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Character vs. Conscience: Understanding the Role of a Chief Business Officer and a President

College presidents represent the character and imagination of the schools they serve. They set the tone; they cast the vision. Chief Business Officers

The role of a Chief Business Officer involves more than numbers.

The role of a Chief Business Officer involves more than numbers.

(CBOs) also have a distinct role. They represent the conscience of the school; their voice is essential. Without it, we have character without conscience, which will diminish the effectiveness of the president and limit the possibilities for the future. Thus, presidents must especially understand the proper role of a chief business officer.

The Role of a Chief Business Officer as Conscience

Thomas Staley, who was the provost at the University of Tulsa in the mid-1980s said, “While the soul of an institution can be found in its curriculum, its conscience can be found in its budget” (Pierce, 2012, para. 1649). I think that Dr. Staley is right on target. This means the Chief Academic Officer (CAO) is the voice of the soul of the institution, and the CBO is the voice of the conscience.

Let’s look at character and conscience more closely. Oswald Chambers defines conscience as, “that faculty in me which attaches itself to the highest that I know and tells me what the highest I know demands that I do” (Chambers, 1963, May 13). Mike Henry of the Lead Change Group incorporates Chamber’s definition of conscience in this statement: “On our inside, in our character, there is a faculty, a feature, built into us that calls us to be our highest self. It calls us to be our best us. That’s our conscience” (Henry, 2015, p. 1). Henry (2015) goes on to say:

“When I listen to the highest I know. I’m the best person I can be. When I act on the highest I know, my best character makes a positive difference. When I am the highest I know, my character, my who-I-am, inspires others to act according to the highest they know. And I become a leader.”

If we consider Mike Henry’s quote from the perspective of the institution, presidents lead most effectively when they listen to their conscience, the CBO.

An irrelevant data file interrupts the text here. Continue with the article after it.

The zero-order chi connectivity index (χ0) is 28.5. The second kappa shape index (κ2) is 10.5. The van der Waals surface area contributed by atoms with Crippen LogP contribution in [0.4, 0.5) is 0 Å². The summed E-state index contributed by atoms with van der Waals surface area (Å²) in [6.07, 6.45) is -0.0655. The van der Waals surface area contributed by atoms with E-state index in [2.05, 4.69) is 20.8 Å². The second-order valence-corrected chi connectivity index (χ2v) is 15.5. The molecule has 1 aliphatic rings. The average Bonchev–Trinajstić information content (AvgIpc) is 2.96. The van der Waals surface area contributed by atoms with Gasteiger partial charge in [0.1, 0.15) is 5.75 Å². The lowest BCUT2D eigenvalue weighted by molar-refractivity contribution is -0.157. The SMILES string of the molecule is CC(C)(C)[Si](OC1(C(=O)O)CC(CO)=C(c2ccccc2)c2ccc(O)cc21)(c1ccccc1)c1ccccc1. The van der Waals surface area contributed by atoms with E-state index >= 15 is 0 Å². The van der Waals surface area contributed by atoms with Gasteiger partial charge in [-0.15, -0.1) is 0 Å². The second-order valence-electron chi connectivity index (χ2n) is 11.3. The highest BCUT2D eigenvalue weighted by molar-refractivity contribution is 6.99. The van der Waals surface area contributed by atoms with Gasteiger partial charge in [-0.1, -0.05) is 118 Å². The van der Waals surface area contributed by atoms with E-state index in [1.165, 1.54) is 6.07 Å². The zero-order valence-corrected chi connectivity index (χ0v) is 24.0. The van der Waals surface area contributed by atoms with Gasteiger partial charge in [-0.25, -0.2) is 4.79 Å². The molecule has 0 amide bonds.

The Role of a Chief Business Officer as Presidential Advisor

Now let’s add to the conversation that private higher education is facing significant challenges. Some of them are value (cost and discounting), the shrinking middle class, tight budgets, unfavorable demographics, the rising cost of health care, and the list goes on. On July 31, 2014 Forbes posted an article on its website entitled, “The Future of Higher Education Depends on Innovation”   (Doss, 2014, p. 1). Funding innovation requires either margin from the operating budget or from fundraising. Neither is easy.

The challenges of the present and needs of the future heighten the importance of the CBO and require more from the CBO than in the past. This situation necessitates that presidents and boards rely on the insights, expertise, and skills of the CBO, and include them in the decision-making process.  Too often this does not happen. Sometimes it is because the president doesn’t value the voice of the CBO, other times it is because the CBO doesn’t have the skills and temperament to earn a voice. If presidents are going to rely on their CBO, what are the skills and temperaments they need to see exhibited?

Dr. William Crothers has written almost 50 informational handouts about campus leadership. He retired in 2002 after serving Roberts Wesleyan University as president for 21 years. Since then he has served as the interim president for several financially struggling colleges. He has a keen sense of what a president needs from the CBO and wrote a list in one of his handouts as follows (Cruthers, n.d., p. 1):

  • Demonstrate motivational leadership — get staff excited by the possibilities.
  • Seek continuous quality improvement — do not accept mediocrity; keep making things better.
  • Develop an entrepreneurial perspective — innovative leader, keep producing ideas.
  • Maintain the big picture — be on top of detail, but do not lose sight of the “forest for the trees.”
  • Think strategically and prioritize — work on what is important.
  • Support willingness to take risks — achieve balance between conserving assets and building the institution.
  • Maintain sensitivity to shared governance and faculty perspectives — we are not a business.
  • Encourage teamwork — seek input, adapt and have patience.